U.S. readers who jump on a bus or walk a few blocks will marvel at what kids around the world will do to get an education.
In Canada, the child narrator helps his sisters onto the toboggan and then climbs on the snowmobile behind Grandpa. The four cross the frozen lake to the closest school, in Minnesota. In Bolivia, a teleférico connects two of the highest cities in the world, and it’s used daily by over 3,000 students. Other methods include a rickshaw (depicted here as a vehicle that looks like a cross between a jeep and an SUV) in Pakistan, a Japanese bullet train, and a motorbike (one adult and four children onboard!) in Cameroon. The Ethiopian and Ukrainian children face political and social dangers on their walks, and the rural Kenyan students must avoid Africa’s Big Five. Each journey’s description is allotted a double-page spread with a large illustration and the country’s flag. The sidebars at the edges, though, are often a jumble of unrelated facts that, though positive and possibly surprising to U.S. readers, add little. Many of the tales beg for more detail, and readers will feel the lack of a map and glossary. Backmatter includes a select bibliography of 49 resources and an update of some dangerous journeys previously broadcast on the internet. An authors’ note explains that the stories are composites and that they do not represent an entire country or even one specific season.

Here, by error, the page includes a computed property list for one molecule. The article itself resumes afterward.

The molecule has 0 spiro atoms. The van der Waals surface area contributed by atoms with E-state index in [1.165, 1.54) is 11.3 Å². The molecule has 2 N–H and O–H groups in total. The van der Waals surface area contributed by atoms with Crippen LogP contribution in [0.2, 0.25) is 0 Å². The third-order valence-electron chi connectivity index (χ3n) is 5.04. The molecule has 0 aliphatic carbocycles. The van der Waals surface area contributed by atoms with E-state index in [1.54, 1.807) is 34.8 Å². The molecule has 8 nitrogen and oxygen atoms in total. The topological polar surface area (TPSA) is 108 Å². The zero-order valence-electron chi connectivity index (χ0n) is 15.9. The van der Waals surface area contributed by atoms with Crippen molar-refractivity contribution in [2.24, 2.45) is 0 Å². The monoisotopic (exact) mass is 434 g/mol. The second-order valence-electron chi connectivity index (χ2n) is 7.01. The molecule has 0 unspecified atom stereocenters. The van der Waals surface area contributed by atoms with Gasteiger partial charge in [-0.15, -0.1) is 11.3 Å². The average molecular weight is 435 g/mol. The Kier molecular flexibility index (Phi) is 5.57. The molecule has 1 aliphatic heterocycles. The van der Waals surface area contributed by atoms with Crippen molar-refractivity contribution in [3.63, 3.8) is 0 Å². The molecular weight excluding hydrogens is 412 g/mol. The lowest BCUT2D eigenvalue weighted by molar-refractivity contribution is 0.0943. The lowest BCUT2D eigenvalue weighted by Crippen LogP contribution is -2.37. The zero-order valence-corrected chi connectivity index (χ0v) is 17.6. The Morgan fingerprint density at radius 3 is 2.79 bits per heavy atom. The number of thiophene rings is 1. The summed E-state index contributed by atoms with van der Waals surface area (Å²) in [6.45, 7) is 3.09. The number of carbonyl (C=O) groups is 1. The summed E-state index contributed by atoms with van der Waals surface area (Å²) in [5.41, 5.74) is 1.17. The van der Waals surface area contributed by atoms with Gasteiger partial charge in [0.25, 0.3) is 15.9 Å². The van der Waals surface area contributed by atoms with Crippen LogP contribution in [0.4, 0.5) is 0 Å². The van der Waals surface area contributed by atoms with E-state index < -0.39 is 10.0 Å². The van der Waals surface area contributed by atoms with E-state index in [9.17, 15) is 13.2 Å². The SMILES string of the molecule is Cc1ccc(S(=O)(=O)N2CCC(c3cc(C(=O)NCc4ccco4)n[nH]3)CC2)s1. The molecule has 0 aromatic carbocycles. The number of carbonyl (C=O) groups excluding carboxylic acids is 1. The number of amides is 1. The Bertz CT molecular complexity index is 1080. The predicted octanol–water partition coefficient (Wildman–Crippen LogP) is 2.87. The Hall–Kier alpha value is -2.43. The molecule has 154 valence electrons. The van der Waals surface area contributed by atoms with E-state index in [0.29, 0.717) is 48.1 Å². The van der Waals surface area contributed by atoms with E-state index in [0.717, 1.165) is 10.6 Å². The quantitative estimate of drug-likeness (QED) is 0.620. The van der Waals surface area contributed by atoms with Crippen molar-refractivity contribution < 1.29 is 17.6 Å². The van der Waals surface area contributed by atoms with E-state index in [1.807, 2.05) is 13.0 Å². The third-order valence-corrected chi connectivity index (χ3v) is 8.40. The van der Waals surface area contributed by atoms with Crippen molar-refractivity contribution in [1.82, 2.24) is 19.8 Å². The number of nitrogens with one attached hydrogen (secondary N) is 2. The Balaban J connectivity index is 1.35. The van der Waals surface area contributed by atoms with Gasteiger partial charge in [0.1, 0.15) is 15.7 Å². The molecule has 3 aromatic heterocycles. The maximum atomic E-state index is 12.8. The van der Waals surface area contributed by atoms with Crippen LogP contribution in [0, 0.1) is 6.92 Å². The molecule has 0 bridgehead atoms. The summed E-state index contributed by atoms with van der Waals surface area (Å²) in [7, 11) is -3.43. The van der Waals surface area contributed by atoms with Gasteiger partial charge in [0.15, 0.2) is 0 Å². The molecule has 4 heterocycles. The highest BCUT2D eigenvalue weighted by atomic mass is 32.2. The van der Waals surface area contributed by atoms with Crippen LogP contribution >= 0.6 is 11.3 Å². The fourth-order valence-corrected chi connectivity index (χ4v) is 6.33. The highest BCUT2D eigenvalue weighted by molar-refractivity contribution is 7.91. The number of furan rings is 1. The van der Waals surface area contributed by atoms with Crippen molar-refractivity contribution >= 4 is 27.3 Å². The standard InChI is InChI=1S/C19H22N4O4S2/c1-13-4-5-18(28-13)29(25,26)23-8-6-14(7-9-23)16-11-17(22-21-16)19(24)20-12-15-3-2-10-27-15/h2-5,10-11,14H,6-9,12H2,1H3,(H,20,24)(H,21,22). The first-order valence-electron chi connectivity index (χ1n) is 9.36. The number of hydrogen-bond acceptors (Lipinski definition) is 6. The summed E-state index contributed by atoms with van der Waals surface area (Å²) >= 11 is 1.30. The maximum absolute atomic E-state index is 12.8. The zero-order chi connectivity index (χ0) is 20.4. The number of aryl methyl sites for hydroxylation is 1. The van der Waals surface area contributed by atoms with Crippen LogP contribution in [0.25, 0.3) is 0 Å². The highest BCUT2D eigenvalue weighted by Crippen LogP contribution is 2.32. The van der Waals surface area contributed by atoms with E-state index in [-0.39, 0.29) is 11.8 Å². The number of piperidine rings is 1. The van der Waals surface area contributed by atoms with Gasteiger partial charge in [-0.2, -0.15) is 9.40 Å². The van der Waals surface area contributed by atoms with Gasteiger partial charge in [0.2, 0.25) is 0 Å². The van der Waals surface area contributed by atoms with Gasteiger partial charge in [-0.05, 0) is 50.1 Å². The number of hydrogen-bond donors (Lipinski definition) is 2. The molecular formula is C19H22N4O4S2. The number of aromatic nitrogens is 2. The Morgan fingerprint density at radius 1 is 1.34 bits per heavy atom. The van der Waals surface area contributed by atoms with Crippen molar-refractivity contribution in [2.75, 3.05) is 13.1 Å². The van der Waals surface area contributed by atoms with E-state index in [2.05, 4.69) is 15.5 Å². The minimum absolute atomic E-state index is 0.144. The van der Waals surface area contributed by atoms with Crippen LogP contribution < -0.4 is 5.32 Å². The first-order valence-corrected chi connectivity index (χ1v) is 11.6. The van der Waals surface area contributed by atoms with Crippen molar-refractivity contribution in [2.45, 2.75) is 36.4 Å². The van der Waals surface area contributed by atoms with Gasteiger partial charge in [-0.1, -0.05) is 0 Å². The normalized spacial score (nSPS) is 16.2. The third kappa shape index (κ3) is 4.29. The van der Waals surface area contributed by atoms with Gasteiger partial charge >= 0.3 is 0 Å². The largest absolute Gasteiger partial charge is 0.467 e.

This will pique readers’ curiosity (and hopefully their gratitude at their privilege) but does not answer all the questions they will surely have. (Informational picture book. 5-10)